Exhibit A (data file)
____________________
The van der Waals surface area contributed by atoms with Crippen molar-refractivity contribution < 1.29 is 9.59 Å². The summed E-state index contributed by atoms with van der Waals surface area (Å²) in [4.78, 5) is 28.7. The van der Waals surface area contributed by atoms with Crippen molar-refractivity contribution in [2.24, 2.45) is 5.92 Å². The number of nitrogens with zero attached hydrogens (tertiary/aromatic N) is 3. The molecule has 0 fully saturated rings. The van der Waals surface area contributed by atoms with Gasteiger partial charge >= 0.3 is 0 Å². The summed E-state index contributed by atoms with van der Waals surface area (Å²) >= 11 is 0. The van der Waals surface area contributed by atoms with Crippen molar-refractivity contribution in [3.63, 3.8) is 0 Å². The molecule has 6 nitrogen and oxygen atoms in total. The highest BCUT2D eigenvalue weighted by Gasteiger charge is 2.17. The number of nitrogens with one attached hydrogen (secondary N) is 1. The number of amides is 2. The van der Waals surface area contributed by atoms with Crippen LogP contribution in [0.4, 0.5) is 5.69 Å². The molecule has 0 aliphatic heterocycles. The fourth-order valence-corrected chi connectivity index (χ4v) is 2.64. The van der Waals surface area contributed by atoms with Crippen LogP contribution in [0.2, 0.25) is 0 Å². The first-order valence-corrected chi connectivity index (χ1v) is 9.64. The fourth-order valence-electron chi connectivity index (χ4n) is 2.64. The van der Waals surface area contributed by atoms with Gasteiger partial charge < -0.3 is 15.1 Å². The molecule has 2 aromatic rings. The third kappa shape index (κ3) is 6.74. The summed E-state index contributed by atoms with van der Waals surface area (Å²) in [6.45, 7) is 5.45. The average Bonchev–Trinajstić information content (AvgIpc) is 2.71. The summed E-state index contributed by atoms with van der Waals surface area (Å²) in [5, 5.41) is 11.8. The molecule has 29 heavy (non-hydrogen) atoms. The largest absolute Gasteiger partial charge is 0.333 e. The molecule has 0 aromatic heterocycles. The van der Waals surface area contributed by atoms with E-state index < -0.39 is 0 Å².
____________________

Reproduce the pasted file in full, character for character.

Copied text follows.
The van der Waals surface area contributed by atoms with Crippen molar-refractivity contribution < 1.29 is 9.59 Å². The summed E-state index contributed by atoms with van der Waals surface area (Å²) in [4.78, 5) is 28.7. The van der Waals surface area contributed by atoms with Crippen molar-refractivity contribution in [2.24, 2.45) is 5.92 Å². The number of nitrogens with zero attached hydrogens (tertiary/aromatic N) is 3. The molecule has 0 fully saturated rings. The van der Waals surface area contributed by atoms with Gasteiger partial charge >= 0.3 is 0 Å². The summed E-state index contributed by atoms with van der Waals surface area (Å²) >= 11 is 0. The van der Waals surface area contributed by atoms with Crippen molar-refractivity contribution in [3.63, 3.8) is 0 Å². The molecule has 6 nitrogen and oxygen atoms in total. The highest BCUT2D eigenvalue weighted by Gasteiger charge is 2.17. The number of nitrogens with one attached hydrogen (secondary N) is 1. The number of amides is 2. The van der Waals surface area contributed by atoms with Crippen LogP contribution in [0.4, 0.5) is 5.69 Å². The molecule has 0 aliphatic heterocycles. The fourth-order valence-corrected chi connectivity index (χ4v) is 2.64. The van der Waals surface area contributed by atoms with Crippen LogP contribution in [0.2, 0.25) is 0 Å². The first-order valence-corrected chi connectivity index (χ1v) is 9.64. The fourth-order valence-electron chi connectivity index (χ4n) is 2.64. The van der Waals surface area contributed by atoms with Gasteiger partial charge < -0.3 is 15.1 Å². The molecule has 2 aromatic rings. The third kappa shape index (κ3) is 6.74. The summed E-state index contributed by atoms with van der Waals surface area (Å²) in [6.45, 7) is 5.45. The average Bonchev–Trinajstić information content (AvgIpc) is 2.71. The summed E-state index contributed by atoms with van der Waals surface area (Å²) in [5, 5.41) is 11.8. The molecule has 29 heavy (non-hydrogen) atoms. The largest absolute Gasteiger partial charge is 0.333 e. The molecule has 0 aromatic heterocycles. The van der Waals surface area contributed by atoms with E-state index < -0.39 is 0 Å².